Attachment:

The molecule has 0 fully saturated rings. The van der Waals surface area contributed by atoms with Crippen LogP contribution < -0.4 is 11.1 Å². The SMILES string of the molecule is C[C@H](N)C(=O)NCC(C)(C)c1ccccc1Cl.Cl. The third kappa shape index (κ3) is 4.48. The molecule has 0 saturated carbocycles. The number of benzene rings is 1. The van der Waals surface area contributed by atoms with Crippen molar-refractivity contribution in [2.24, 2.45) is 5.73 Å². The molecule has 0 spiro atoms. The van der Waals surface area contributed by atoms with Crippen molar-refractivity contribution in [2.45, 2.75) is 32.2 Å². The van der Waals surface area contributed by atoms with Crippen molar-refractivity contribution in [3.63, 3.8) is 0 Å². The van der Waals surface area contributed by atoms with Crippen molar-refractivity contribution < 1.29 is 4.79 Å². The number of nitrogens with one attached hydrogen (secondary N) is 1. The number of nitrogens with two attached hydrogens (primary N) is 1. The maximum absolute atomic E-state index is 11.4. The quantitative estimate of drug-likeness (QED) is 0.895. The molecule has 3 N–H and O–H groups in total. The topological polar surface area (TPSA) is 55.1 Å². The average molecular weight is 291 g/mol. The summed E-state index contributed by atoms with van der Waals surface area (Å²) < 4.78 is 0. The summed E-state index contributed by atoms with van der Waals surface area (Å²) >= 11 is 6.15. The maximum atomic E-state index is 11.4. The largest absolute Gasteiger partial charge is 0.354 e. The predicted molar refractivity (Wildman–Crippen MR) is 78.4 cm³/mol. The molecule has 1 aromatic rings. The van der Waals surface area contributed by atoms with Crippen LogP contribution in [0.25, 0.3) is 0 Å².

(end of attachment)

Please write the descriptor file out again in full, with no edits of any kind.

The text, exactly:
The molecule has 0 fully saturated rings. The van der Waals surface area contributed by atoms with Crippen LogP contribution < -0.4 is 11.1 Å². The SMILES string of the molecule is C[C@H](N)C(=O)NCC(C)(C)c1ccccc1Cl.Cl. The third kappa shape index (κ3) is 4.48. The molecule has 0 saturated carbocycles. The number of benzene rings is 1. The van der Waals surface area contributed by atoms with Crippen molar-refractivity contribution in [2.24, 2.45) is 5.73 Å². The molecule has 0 spiro atoms. The van der Waals surface area contributed by atoms with Crippen molar-refractivity contribution in [2.45, 2.75) is 32.2 Å². The van der Waals surface area contributed by atoms with Crippen molar-refractivity contribution in [3.63, 3.8) is 0 Å². The van der Waals surface area contributed by atoms with Crippen molar-refractivity contribution < 1.29 is 4.79 Å². The number of nitrogens with one attached hydrogen (secondary N) is 1. The number of nitrogens with two attached hydrogens (primary N) is 1. The maximum absolute atomic E-state index is 11.4. The quantitative estimate of drug-likeness (QED) is 0.895. The molecule has 3 N–H and O–H groups in total. The topological polar surface area (TPSA) is 55.1 Å². The average molecular weight is 291 g/mol. The summed E-state index contributed by atoms with van der Waals surface area (Å²) < 4.78 is 0. The summed E-state index contributed by atoms with van der Waals surface area (Å²) >= 11 is 6.15. The maximum atomic E-state index is 11.4. The largest absolute Gasteiger partial charge is 0.354 e. The predicted molar refractivity (Wildman–Crippen MR) is 78.4 cm³/mol. The molecule has 1 aromatic rings. The van der Waals surface area contributed by atoms with Crippen LogP contribution in [0.25, 0.3) is 0 Å².